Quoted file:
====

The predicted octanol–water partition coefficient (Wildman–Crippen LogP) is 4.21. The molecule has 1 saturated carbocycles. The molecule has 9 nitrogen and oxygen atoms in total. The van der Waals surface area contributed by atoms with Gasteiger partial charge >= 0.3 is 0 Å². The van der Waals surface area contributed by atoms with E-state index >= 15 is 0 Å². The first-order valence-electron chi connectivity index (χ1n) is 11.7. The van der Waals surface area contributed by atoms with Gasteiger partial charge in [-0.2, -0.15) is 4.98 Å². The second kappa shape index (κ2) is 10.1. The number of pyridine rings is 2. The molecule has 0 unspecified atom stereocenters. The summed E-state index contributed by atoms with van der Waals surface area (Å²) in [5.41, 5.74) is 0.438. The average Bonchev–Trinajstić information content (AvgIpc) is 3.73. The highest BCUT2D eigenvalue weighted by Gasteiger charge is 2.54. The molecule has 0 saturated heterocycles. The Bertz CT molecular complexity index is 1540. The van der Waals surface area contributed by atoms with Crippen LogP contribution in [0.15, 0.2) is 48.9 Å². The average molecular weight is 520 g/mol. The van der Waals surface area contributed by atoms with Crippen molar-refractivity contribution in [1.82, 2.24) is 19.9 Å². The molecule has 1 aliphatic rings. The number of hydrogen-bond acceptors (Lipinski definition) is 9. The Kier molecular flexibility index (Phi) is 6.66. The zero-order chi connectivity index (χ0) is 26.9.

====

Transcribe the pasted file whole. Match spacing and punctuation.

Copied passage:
The predicted octanol–water partition coefficient (Wildman–Crippen LogP) is 4.21. The molecule has 1 saturated carbocycles. The molecule has 9 nitrogen and oxygen atoms in total. The van der Waals surface area contributed by atoms with Gasteiger partial charge >= 0.3 is 0 Å². The van der Waals surface area contributed by atoms with E-state index >= 15 is 0 Å². The first-order valence-electron chi connectivity index (χ1n) is 11.7. The van der Waals surface area contributed by atoms with Gasteiger partial charge in [-0.2, -0.15) is 4.98 Å². The second kappa shape index (κ2) is 10.1. The number of pyridine rings is 2. The molecule has 0 unspecified atom stereocenters. The summed E-state index contributed by atoms with van der Waals surface area (Å²) in [5.41, 5.74) is 0.438. The average Bonchev–Trinajstić information content (AvgIpc) is 3.73. The highest BCUT2D eigenvalue weighted by Gasteiger charge is 2.54. The molecule has 0 saturated heterocycles. The Bertz CT molecular complexity index is 1540. The van der Waals surface area contributed by atoms with Crippen LogP contribution in [0.15, 0.2) is 48.9 Å². The average molecular weight is 520 g/mol. The van der Waals surface area contributed by atoms with Crippen molar-refractivity contribution in [1.82, 2.24) is 19.9 Å². The molecule has 1 aliphatic rings. The number of hydrogen-bond acceptors (Lipinski definition) is 9. The Kier molecular flexibility index (Phi) is 6.66. The zero-order chi connectivity index (χ0) is 26.9.